GBV: What is the first thing on your agenda as you step into the new strategic cycle of GEB?
LB: Top of my list is to maintain the ability to devise international arrangements that bring unique value in terms of global visibility and risk management.
When enforced by a strong network, multinational pooling solutions will continue to prove their value in terms of coordination and cost savings, from the impact on negotiating local terms and conditions, to the potential for dividend returns on the global budget.
We have been pioneers in employee benefit captives, which are today at the center of growing interest for their contribution to managing the overall enterprise risk. These are however complex structures requiring dedicated management and reporting tools to navigate them confidently. We had to consider that in the context of captive arrangements, risk managers and not only human resources managers take a leading role in decision-making. We proved our ability to provide intelligence and management support to cater to their different needs, helping bridge perspectives in devising comprehensive strategies.
GBV: What do you plan to keep the same?
LB: We will keep improving our core business with sophisticated and innovative products that help clients reduce costs but also increase productivity and talent retention.
Our focus on data management, from data quality and consistency to strategic impact, proved right. Data analytics is driving innovation and value creation for our clients. With the right data they can strongly improve their benefits policy, assess the impact of the investment, identify emerging issues and implement a targeted response.
To provide you with a very practical example, we have changed the game for global medical and wellness programs with our pioneer set of medical reports. Rather than advising simple plug-and-play wellness solutions, that too often fail to engage and deliver in the long term, we have enabled companies to gain unique insight from their own claims experience and to embed monitoring and prevention in their daily operations, taking into account demographics, local/regional burden of illness and regulatory frameworks. All managed in absolute confidentiality.
As healthcare costs are shifting from state budgets to individuals and their employers, we will continue to invest in prevention and well-being at work, to mitigate impact on our clients’ wallet.
Finally we will cultivate our leadership in expatriate programs. Covering the full range of benefits that expatriate employees and their families most need (from accident to healthcare, travel and retirement) across the geographies, we have given our clients a key advantage in attracting and retaining global talents. Furthermore, considering that mobile employees are exposed to specific security and risk concerns, companies strongly value the risk management and assistance services we provide in conjunction with Europ Assistance, world leader in assistance and part of Generali corporate solutions (See Exhibit 1). We observe an increasing interest from employers not only in traditional crisis response and emergency assistance but also in complementary risk management procedures and tools. We discussed this in detail in “Expatriates: The interplay between Assistance and Insurance”, published in GBV’s inaugural issue in September 2015. This proves the focus is shifting from reactive response to a more holistic approach starting with prevention and care.
GBV: What will you do differently?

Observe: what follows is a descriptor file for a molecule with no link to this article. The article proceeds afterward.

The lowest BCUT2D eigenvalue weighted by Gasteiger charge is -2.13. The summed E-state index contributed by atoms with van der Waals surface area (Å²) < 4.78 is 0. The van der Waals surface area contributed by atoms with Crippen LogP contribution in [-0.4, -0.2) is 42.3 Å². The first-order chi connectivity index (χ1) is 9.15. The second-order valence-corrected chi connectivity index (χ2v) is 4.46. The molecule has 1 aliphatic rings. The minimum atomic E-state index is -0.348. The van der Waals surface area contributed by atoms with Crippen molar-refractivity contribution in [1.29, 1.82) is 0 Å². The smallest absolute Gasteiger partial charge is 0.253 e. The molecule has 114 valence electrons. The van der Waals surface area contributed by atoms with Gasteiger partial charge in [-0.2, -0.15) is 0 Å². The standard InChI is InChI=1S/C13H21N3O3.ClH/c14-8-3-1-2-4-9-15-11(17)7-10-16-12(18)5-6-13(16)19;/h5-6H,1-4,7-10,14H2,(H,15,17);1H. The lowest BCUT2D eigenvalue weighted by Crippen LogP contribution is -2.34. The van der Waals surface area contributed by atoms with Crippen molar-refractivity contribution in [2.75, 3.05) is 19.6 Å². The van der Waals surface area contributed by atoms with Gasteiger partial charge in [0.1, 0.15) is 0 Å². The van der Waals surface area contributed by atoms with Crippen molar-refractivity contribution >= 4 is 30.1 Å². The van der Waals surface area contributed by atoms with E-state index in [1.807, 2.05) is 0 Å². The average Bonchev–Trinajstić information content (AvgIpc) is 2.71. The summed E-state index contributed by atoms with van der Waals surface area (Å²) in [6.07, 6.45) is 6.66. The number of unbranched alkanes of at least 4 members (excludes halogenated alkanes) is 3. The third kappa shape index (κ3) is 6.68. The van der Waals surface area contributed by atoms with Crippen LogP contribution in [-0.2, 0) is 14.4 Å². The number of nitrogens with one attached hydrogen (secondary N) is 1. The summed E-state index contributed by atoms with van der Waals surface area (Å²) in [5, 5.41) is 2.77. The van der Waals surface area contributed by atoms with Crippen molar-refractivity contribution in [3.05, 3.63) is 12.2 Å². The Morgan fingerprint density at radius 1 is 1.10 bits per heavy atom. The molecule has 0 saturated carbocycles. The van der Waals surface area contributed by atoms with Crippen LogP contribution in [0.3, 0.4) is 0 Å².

LB: We are expanding into new markets with solutions specifically dedicated to improve access to group insurance for small and medium sized companies.
Already with the multi-employer pooling solution that we launched in 2013, we put the expertise and solidity of our network at the service of smaller companies interested in the advantages of global arrangements and in gaining confidence with risk management techniques. We are very pleased with the remarkably positive performance of this solution over the last two years and of the benefits we shared with our clients worldwide.
We are now stepping up our investment in a wider offering to appeal to owners of small and medium sized companies.
SMEs are the backbone of our economies and of jobs creation; however they can find it harder to cope with administrative requirements while striving to grow and compete in a globalised market. Our goal will be able to help them expand and hire people by reducing burden, stabilising risks and promoting cost-savings, in line with our role as global insurance player to invest in innovation and growth.
Entering the Generali world, SMEs can aim high without worrying that benefits administration will put a limit to their ambitions. They will be provided with a simpler solution and a single smart interface that both evolve with their needs and accompany them in their international growth. It is also important to note that we have defined particularly in this segment strong synergies with Generali P&C unit, Global Corporate & Commercial (See Exhibit 1), to further simplify our clients experience across the risk management spectrum.
GBV: Last but not least, how do you attract and retain talents for your operations?
LB: Being part of a major world player gives us access to a global pool of talents and opportunities for learning and professional development, including mobility programs, talent and innovation taskforces to ensure the best skills are widely available and readily deployable.
We will keep investing on our cutting- edge global governance structure. GEB has distinguished itself for the strong support to clients ensured at local level by its twelve regional offices and over 100 national desks. Our regional offices will be further empowered as key network hubs with very solid technical expertise beside commercial competencies at every step of the decision-making and risk management process.
In the end, it is GEB people who most make the difference in every single day of our activities, in our service orientation and world leading expertise.